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Summer 2014 - Act•ionLine

by Nicole Rivard | Summer 2014

Runway Rebel Brings Compassion to High Fashion

by Nicole Rivard

Leanne Mai-ly Hilgart, creator of Vaute Couture, a high fashion vegan clothing label, is hard pressed to pick just one highlight from 2013. 

First, she made history by becoming the first independent fashion house with animal-free built into its brand to show a vegan line during New York Fashion Week. As a result, she inspired CNN to do a story about how Vaute Couture is poised to change the fashion industry instead of focusing its piece on fur making a comeback during fashion week. And she impressed Business Insider enough that it named Vaute Couture one of the most innovative businesses in New York City.

The CNN story garnered 7,000 shares, which is unheard of for a fashion story, Hilgart says.

 “I thought I was just going to give the reporter one quote,” Hilgart told Friends of Animals recently from her flagship store in Brooklyn. 

“But I didn’t just say here’s my quote about why I don’t use fur. I opened up my heart to talk to the reporter…and told her why I’ve dedicated my life to this. It’s not just about fur. It’s about animals being treated like cogs in a machine and industries. They aren’t meant to be in these industries. We industrialized everything, and we forgot to say we should not be including sentient beings in these machines because they aren’t part of machines.”

Having a big media outlet like CNN give her a chance to say that vegan fashion wasn’t simply an alternative, but instead the future of fashion, meant a lot to her. 

However, Business Insider’s recognition meant even more.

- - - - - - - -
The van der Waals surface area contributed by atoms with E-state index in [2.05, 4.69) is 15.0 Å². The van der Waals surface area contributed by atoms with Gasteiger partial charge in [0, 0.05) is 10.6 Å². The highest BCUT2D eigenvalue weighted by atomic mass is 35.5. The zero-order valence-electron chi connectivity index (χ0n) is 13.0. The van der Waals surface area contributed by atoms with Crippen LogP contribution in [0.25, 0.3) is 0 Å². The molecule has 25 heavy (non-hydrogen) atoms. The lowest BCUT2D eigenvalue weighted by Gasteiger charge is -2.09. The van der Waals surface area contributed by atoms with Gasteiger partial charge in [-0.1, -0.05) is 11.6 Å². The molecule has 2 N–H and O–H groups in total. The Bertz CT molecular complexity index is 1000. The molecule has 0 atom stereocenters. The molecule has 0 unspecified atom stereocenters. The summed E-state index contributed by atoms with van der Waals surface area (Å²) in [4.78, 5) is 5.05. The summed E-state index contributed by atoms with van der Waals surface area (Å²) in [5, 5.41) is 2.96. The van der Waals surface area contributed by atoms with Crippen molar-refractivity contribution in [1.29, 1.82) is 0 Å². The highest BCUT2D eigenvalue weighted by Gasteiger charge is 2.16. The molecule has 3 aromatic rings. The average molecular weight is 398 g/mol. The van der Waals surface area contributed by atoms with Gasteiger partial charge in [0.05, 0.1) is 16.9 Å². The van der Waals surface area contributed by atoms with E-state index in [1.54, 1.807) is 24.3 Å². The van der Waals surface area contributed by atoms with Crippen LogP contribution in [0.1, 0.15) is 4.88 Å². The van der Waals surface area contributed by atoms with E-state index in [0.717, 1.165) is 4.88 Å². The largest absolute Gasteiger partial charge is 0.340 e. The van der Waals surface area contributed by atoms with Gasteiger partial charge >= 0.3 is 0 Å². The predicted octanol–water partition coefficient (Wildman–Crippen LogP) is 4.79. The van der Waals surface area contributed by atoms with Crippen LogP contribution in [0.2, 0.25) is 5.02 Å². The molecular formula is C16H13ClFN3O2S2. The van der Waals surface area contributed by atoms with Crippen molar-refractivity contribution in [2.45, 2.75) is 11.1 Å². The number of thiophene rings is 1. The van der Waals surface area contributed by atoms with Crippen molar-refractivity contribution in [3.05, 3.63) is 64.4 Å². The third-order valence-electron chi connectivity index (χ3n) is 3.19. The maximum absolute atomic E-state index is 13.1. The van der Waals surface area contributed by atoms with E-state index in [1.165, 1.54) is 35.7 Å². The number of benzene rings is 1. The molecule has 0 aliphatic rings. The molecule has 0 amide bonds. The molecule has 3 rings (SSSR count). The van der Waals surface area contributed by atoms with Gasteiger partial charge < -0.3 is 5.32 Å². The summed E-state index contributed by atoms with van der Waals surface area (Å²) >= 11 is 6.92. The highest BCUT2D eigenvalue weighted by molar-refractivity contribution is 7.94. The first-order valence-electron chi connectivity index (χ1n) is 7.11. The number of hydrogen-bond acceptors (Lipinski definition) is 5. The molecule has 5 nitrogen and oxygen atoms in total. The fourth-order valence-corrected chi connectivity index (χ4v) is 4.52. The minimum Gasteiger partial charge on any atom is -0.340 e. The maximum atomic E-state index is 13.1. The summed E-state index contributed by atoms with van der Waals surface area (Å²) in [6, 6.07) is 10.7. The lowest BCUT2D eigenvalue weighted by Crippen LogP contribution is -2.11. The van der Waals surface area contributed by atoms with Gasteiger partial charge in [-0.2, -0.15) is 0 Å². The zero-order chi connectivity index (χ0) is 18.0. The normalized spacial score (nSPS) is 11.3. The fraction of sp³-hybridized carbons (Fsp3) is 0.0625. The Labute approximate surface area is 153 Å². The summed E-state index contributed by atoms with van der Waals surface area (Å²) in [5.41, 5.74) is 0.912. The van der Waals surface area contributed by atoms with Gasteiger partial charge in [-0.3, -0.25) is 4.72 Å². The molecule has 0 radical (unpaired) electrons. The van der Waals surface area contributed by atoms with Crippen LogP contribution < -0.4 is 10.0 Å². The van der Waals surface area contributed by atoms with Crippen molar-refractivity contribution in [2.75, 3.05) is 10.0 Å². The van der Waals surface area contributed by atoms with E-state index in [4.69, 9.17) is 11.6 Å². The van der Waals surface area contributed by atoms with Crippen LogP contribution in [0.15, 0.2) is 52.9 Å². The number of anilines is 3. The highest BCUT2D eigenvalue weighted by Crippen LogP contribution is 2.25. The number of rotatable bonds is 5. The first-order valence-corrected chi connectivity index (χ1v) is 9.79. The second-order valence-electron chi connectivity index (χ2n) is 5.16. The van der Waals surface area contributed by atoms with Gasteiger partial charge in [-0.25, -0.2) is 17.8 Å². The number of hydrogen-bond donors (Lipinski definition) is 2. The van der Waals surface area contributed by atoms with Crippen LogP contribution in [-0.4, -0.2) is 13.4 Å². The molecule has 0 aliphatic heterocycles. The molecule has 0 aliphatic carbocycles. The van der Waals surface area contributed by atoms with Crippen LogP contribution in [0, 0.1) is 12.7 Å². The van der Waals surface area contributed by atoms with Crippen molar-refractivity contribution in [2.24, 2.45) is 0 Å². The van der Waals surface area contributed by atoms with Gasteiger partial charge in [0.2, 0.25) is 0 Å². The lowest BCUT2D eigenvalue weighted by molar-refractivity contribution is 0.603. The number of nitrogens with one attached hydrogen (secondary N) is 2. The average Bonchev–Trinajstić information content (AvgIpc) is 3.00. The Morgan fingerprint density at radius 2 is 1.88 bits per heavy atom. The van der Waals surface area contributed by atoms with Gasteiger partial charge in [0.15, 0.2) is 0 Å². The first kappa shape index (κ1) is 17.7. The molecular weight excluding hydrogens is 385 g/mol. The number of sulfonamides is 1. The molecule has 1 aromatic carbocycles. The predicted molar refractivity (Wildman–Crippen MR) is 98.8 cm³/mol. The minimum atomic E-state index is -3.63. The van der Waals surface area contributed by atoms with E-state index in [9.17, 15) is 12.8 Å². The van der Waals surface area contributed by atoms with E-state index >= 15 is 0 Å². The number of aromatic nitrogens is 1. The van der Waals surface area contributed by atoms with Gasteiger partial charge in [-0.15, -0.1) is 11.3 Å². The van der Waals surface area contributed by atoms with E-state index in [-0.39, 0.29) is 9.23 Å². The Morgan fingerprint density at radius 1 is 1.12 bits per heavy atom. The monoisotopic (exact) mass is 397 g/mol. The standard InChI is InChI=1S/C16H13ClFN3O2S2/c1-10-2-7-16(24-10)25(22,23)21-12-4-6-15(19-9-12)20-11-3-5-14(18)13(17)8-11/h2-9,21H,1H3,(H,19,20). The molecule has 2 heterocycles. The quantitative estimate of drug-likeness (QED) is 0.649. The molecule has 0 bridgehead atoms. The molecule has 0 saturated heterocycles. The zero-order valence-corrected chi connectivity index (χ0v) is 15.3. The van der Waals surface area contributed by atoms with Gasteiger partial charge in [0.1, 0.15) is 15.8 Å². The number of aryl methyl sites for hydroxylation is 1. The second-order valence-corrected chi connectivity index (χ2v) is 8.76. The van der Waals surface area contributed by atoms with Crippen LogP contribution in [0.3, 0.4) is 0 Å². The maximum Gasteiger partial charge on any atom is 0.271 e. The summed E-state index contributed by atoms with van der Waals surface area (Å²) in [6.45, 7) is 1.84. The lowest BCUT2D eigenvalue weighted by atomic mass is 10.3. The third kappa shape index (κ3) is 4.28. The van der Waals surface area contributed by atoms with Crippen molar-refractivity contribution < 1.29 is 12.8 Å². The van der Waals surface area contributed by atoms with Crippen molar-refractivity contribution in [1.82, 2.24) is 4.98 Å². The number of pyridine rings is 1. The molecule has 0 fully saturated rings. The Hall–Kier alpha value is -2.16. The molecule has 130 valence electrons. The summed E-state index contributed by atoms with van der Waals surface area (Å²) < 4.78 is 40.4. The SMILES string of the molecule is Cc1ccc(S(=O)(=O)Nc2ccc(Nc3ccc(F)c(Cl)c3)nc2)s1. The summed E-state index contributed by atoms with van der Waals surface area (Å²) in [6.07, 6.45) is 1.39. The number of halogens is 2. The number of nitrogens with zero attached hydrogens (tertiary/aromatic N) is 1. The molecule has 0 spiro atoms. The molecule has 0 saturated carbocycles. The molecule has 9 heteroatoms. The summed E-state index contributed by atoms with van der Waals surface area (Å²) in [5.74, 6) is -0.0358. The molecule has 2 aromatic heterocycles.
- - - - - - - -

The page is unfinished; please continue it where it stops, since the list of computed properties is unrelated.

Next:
“They didn’t just say Vaute Couture was one of the most innovative ethical businesses, or vegan businesses— it was of any business in New York City,” Hilgart said.

Business Insider recognized that this is relevant, and it’s relevant to everyone, because I am innovating in a way that people don’t need to wear animals again… in a way that’s actually better. 

“I have been an animal rights advocate since I was a kid. And it made me an outsider. It made me ignored. People didn’t want to talk to me. They just didn’t understand why I cared so much. For Business Insider to say not only that it was important and innovative but relevant to everyone…for the little girl who went from being super popular to being completely shunned for caring about animals, that was a really big deal to me.”

Being cruel isn’t cool 

Hilgart has been anti-fur since she was six, when her neighbor came to school wearing a rabbit fur coat. 

“I just thought, ‘these rabbits have no life because you have a stupid coat,’” Hilgart recalled. “I didn’t even know how they were killed yet.”

That knowledge—about anal electrocution and trapping—came later at age 10 when she focused her social studies project on the fur industry, vivisection and factory farming.